CountingSteps

Making Step Counting Smarter

While step counting has been a core feature of the wearable category since the launch of UP, it’s one of the features our team believes can continue to improve over time. While it is quite easy to implement a basic step counter, building a step counter that accommodates the rich experience of life is an exciting challenge.

At Jawbone, we’ve been able to improve step counting accuracy through over-the-air band updates. For example, in July, we were able to improve step counting for low weight steppers (individuals weighing less than 120lbs) through firmware update 1.1, and more improvements are on the way. In the interest of transparency, we’d like to provide some insight into the work we’re doing to further improve step counting over time.

We built our step counting system around one simple reality; people are surprisingly varied and unique in the way they move. Some walk in sneakers, others in high heels. Some people swing their arms when they walk, others look like they’re carrying 2 suitcases wherever they go. There are commuters who walk, drivers who stroll, parents with baby carriages, and folks who jump, skip, or pedal their bike.

Life is varied, and because of this rich variety of movement, we chose to avoid the more common, one size fits all signal processing approach to step counting. Instead, we took a machine learning approach (a process where an algorithm learns from data to get smarter in making its predictions) to counting steps. We’re continually educating our system to recognize steps so that it becomes smarter over time. Just like a toddler who has to roll to crawl to walk to run, if there’s a case we haven’t captured before, the computer needs to learn it.

Our firmware 1.1 release is a perfect example of how we put this methodology to the test. Firmware is the software that runs the hardware (band) system. After our 1.0 launch, we received a number of reports from users experiencing low step counts. As our Customer Care team chatted more with them, we were able to find a commonality of step undercounting in lower weight individuals (users weighing less than 120lbs). We recruited a number of low weight subjects and put them through a series of tests to collect their step data. Painstakingly, we labeled all true steps in the accelerometer data, and fed these new examples into our machine learning system.

Success! We were happy to see that our new model showed a significant improvement for low weight individuals without sacrificing performance for the remaining UP population. Once we had confirmation on all this goodness, we packaged and shipped the improvement into firmware release 1.1.

We’re always improving step counting over time. For this reason, UP2, UP3, and UP4 are the most accurate products we have ever released, and they’re only getting better. In August, we launched an Algorithm Learning Initiative (ALI) through Customer Care so that we can refine the overall UP experience based on feedback we receive directly from customers who have reported differences in step counts and distance reported through UP. This data has been invaluable to help us better understand the specifics of these customers’ experiences, as we have not see this across the majority of UP users. If you participated in this program, thank you! You’re helping us make improvements which is actively being incorporated in subsequent over-the-air firmware/band updates.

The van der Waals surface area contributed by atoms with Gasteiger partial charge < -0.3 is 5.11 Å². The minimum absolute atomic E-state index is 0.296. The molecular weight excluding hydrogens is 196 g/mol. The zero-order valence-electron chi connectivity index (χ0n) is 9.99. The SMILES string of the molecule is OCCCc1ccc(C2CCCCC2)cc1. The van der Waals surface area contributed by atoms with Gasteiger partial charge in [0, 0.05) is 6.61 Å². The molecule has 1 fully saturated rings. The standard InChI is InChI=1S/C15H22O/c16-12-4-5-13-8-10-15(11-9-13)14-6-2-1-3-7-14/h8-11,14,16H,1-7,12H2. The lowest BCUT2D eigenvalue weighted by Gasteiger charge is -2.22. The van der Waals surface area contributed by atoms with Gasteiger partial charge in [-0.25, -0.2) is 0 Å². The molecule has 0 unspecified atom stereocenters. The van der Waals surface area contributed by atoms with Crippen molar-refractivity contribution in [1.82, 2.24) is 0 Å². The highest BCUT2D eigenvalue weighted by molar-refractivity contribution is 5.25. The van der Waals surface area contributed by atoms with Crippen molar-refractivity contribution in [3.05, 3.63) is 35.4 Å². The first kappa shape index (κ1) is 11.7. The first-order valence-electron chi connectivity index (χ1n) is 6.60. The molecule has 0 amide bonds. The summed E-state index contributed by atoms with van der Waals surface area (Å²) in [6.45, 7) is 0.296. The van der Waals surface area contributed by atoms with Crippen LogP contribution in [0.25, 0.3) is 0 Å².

Machine learning works in practice, by identifying situations that may be underperforming and focusing on collecting data and training the system around that use case. This is where you can play a role. If you have certain situations where your data isn’t being captured, let us know by completing our Algorithm Learning Survey. This approach allows us to continue to improve and make our products work better for your unique life scenarios.

If you’d like to know more about our approach to machine learning from a technical point of view, we encourage you to read our blog on the subject by our VP of Algorithms, Stuart Crawford.

About The Author

Jeremiah Robison

Jeremiah Robison is responsible for software engineering, algorithms, and data science at Jawbone, a San Francisco company specializing in wearable technology and audio devices. His expertise is showcased in the popular Jawbone UP activity tracker, which has been praised for its elegant user experience. Earlier this year, Jawbone launched an open platform that will let the UP integrate with other health and fitness services. Prior to joining Jawbone in 2010, Robison was chief technology officer at Slide, where he spearheaded technology strategy and development. He has also worked for Openwave, where he designed and built the first HTML browser for mobile phones, and Apple, where he contributed to the handwriting-recognition software on the first Newton organizer. Robison is a computer science graduate of Stanford University, where he played on the national championship water polo team.